Robin Wilson, the son of former Mayor Lionel Wilson, eulogizing his father at the public memorial service 1

Lionel J. Wilson (March 14, 1915 - February 23, 1998) was mayor of Oakland, California for three terms from 1977 to 1991, and is noteworthy for, among other things, being the first Black mayor of Oakland.

The son of Louise Barrios and Jules Wilson, Wilson moved with his family from New Orleans, Louisiana (where he was born) to Oakland at the age of three.  Growing up, he was the oldest of eight children, which included brothers Warren Barrios Wilson, Kermit Wilson, Jules Wilson, Barry Wilson, Harold Anthony Wilson, sisters Marjorie Honoré, and Marie Anderson.  He attended Clawson Elementary School, graduated from McClymonds High School with honors in 1932, then went on to graduate with a degree in Economics from the University of California, Berkeley in 1939. 

Growing up, Wilson was a competitive athlete, teaching himself to play tennis at Mosswood Park with an old beat up racket, and played baseball at Mosswood as well.  Wilson went on to pitch for the Oakland Larks, one of the local black baseball teams of the West Coast Negro Baseball League.  He was the pitcher for the first game of the Oakland Larks.  Wilson played semi-professional baseball between 1939 and 1943.

Disappointed that racial prejudices and exclusionary policies prevented his advancement into the major leagues, Wilson retired from baseball in 1943 and enlisted in the United States Army.  During the final two years of World War II, he served in a combat unit in Europe, and was promoted to First Sergeant.  Upon his return to civilian life in 1946, Wilson attended University of California's Hastings College of Law in San Francisco.  He graduated from law school in 1949, and in 1950 began practicing law in Oakland with George Vaughns.  He served as the President of the Berkeley NAACP in 1950, as well as a Board Member of the South Berkeley YMCA.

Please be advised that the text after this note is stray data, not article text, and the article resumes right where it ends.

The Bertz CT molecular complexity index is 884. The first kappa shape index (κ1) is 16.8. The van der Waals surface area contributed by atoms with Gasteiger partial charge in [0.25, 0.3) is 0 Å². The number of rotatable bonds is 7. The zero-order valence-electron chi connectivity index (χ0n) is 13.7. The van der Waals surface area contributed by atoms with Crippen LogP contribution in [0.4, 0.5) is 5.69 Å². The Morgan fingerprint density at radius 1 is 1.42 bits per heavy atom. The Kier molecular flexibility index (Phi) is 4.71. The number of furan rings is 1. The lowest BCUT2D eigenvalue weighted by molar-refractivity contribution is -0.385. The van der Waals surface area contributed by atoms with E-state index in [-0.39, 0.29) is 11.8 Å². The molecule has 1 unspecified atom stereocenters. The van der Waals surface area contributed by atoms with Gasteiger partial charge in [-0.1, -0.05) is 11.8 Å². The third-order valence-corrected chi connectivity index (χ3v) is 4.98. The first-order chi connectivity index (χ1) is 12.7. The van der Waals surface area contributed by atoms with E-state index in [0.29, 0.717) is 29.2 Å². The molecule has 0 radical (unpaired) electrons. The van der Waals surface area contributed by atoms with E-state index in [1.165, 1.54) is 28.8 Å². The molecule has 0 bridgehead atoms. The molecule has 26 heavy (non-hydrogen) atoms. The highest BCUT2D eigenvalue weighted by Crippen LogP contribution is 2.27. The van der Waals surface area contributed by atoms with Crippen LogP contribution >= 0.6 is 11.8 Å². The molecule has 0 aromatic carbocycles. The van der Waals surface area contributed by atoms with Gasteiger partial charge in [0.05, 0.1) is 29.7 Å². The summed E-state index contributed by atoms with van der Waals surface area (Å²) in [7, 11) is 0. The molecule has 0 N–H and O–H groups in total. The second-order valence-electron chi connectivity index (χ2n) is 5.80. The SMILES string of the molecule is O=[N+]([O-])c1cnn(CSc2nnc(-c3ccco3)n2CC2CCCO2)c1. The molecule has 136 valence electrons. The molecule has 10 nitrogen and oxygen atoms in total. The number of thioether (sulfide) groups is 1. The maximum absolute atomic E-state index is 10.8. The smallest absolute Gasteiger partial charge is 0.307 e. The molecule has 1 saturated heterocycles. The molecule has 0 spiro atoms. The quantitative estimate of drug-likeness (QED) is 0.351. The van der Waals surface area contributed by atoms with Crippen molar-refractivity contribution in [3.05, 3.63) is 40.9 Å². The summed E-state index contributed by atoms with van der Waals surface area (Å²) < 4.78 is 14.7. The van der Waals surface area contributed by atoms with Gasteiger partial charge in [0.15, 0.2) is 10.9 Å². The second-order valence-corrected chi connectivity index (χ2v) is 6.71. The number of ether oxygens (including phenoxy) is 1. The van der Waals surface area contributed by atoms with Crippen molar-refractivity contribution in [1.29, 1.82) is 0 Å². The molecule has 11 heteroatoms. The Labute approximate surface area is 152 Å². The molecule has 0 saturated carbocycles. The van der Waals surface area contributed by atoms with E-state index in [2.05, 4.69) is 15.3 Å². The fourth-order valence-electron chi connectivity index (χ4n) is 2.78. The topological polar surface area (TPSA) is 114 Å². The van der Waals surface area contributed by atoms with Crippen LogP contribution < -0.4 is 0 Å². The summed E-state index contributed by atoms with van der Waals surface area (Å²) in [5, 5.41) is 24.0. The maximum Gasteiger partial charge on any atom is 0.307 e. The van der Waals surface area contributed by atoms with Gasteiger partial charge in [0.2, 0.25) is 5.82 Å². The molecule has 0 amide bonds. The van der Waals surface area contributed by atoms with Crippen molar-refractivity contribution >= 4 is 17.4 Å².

Wilson began pursuing a political career, running for Berkeley City Council in 1953 and 1955.  In 1959 Wilson formed the law firm with Carl Metoyer and Wilmont Sweeney.  That same year, he was elected President of the East Bay Democratic Club and Secretary of the Berkeley-Albany Bar Association.

In 1960 Governor Edmund G. Brown, Sr. appointed Wilson to the Oakland Municipal Court, and he became the Vice Chairman of the Oakland Public Advisory Committee on Education.

Governor Brown appointed Wilson to the Alameda County Superior Court in 1964; and Wilson also became an Oakland Museum Board Member.

1965 saw Wilson elected Chairman of the Oakland Economic Development Council, the oversight committee for federally funded anti-poverty programs.  He also conducted the first neighborhood advisory council public forums.

Wilson had the opportunity to become a federal judge in San Jose in 1967 when he was recommended for the position.  Instead, Wilson went on to election as the first African American mayor of Oakland in 1977, a position he held until his retirement on January 4, 1991.

As the first black judge in Alameda County and then later on when he became mayor of Oakland, Lionel Wilson was always available to mentor young people, including those with political aspirations as well as young people of color.

Wilson's friend, California State Senator Nicholas Petris, was in disbelief that Lionel Wilson would leave his comfortable career as a Superior Court judge for that of Oakland mayor, which at the time only paid $15,000 and would be full of headaches, a "thankless job."

In the 1976 mayoral election, he beat Dave Tucker, who was supported by incumbent John H. Reading. Wilson lost the 1990 mayoral election to Elihu Harris, the second black mayor of Oakland.

In 1980, Jimmy Carter visited Oakland and met with Lionel Wilson and other city officials.  Carter was the first president to come to Oakland on an official visit since 1904. 2

According to historian Robert Stanley Oden, Lionel Wilson disdained the progressive community in Oakland that helped him get elected. Wilson was invested in keeping the urban regime moderate, pro-business, and pro-growth.

Congresswoman Barbara Lee stated that Wilson "broke glass ceilings for people of color and women. He blazed the trail for so many of us who have been elected to public office." 1

Lionel Wilson died in his Montclair District home after a long battle with cancer at the age of 82.

The First National Bank Building in Downtown Oakland was renamed the Lionel Wilson Building, in his honor.

His siblings included Warren Wilson and Harold Wilson.

Links & References

  1. Oakland Recalls Lionel Wilson With Love / Former mayor blazed trails for blacks SFGate
  2. Jimmy Carter: Oakland, California Remarks at a Reception for East Bay Area Community and Civic Leaders The American Presidency Project